In Topic: The Fairy tale story of Quantum Mechanics

27 December 2013 - 08:01 PM

View Postdavidm, on 27 December 2013 - 07:08 PM, said:

BTW, even his discussion of the Copenhagen interpretation, which is what he's talking about while ignoring all the competing interpretations, is wrong. Copenhagen does not say that things don't exist until they are observed/measured and then when they are, they somehow pop into existence. It says that to ask about the state of some entity before observation/measurement is a meaningless question; that all that is meaningful is to state the properties of an entity after measurement. Thus Copenhagen says that science is not about noumena, but the phenomenal: QM is just about what we can experience and hence describe. In that I'd say Copenhagen is Kantian.

I have read links posted on this forum, that the moon itself is not real, or material, but at least in theory can collapse at any time, with one respected Physicist saying, "well yes, there is something there, although not what we think it is."

His point, which he makes over and over again, is that the "fairy tale" as he calls it, denies casuality. Is this not true? Schrodinger of course, invented his cat to mock this kind of thinking, and the results today is that the cat is neither alive nor dead until we open the box to check... :tape:

You bring up the Many worlds interpretation. Interesting. So, we know that the cat is dead in one world, and alive in another. So are the number of possible worlds, very large, or are they infinite? Logically, they would have to be infinite, and we have a new fairy tale to put all the others to shame. Forks in the road of course puts the number of stars in the universe to a piddling number not even worth bothering with.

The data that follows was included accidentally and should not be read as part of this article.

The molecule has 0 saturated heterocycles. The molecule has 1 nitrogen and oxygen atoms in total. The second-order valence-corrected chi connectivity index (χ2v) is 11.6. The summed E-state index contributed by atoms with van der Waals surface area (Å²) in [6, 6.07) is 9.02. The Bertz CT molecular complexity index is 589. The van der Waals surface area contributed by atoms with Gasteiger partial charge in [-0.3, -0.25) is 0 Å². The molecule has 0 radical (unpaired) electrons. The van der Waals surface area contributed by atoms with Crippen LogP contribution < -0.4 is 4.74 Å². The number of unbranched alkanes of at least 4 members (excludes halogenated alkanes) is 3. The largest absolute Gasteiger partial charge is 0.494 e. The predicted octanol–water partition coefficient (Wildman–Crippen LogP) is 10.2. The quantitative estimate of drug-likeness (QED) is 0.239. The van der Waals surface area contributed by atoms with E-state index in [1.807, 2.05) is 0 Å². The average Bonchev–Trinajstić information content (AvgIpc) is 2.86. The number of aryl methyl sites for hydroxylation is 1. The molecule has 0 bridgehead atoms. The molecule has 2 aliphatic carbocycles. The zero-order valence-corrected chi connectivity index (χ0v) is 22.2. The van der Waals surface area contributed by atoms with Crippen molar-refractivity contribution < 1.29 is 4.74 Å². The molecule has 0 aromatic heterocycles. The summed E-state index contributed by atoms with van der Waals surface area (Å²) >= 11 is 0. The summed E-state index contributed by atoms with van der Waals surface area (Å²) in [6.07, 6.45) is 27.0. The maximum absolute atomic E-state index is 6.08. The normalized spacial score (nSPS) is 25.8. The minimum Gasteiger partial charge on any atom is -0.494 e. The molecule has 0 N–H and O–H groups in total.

In Topic: The Fairy tale story of Quantum Mechanics

27 December 2013 - 04:02 PM

View Postdavidm, on 27 December 2013 - 05:17 AM, said:

Sorry, didn't feel like watching, what's supposed to be so "unteresting" or "uninteresting," as the case may be?

It's a short interesting video, in which the author challenges some of the assumptions, not of Quantum Mechanics itself, but of it's implications. He goes to the heart of the philosophy behind the origin fairy tale, and points out the basic flaw. It's about five minutes. An impressive demolition.